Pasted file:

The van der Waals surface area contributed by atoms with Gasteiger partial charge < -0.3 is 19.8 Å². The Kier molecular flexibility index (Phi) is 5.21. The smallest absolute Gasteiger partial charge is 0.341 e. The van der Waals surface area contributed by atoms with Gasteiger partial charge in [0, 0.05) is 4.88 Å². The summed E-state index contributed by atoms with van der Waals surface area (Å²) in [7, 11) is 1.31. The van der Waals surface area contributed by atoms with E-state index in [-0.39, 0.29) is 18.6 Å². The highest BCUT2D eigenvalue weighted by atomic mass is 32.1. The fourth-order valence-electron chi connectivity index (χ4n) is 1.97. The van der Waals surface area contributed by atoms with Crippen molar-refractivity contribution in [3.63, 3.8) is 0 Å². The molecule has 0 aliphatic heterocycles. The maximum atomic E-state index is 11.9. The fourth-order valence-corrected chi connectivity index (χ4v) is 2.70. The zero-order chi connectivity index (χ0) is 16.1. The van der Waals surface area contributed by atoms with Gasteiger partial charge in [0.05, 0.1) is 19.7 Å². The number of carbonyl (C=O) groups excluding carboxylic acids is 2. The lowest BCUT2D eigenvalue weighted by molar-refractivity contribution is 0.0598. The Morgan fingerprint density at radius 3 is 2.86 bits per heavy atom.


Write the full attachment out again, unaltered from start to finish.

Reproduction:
The van der Waals surface area contributed by atoms with Gasteiger partial charge < -0.3 is 19.8 Å². The Kier molecular flexibility index (Phi) is 5.21. The smallest absolute Gasteiger partial charge is 0.341 e. The van der Waals surface area contributed by atoms with Gasteiger partial charge in [0, 0.05) is 4.88 Å². The summed E-state index contributed by atoms with van der Waals surface area (Å²) in [7, 11) is 1.31. The van der Waals surface area contributed by atoms with E-state index in [-0.39, 0.29) is 18.6 Å². The highest BCUT2D eigenvalue weighted by atomic mass is 32.1. The fourth-order valence-electron chi connectivity index (χ4n) is 1.97. The van der Waals surface area contributed by atoms with Crippen molar-refractivity contribution in [3.63, 3.8) is 0 Å². The molecule has 0 aliphatic heterocycles. The maximum atomic E-state index is 11.9. The fourth-order valence-corrected chi connectivity index (χ4v) is 2.70. The zero-order chi connectivity index (χ0) is 16.1. The van der Waals surface area contributed by atoms with Gasteiger partial charge in [0.05, 0.1) is 19.7 Å². The number of carbonyl (C=O) groups excluding carboxylic acids is 2. The lowest BCUT2D eigenvalue weighted by molar-refractivity contribution is 0.0598. The Morgan fingerprint density at radius 3 is 2.86 bits per heavy atom.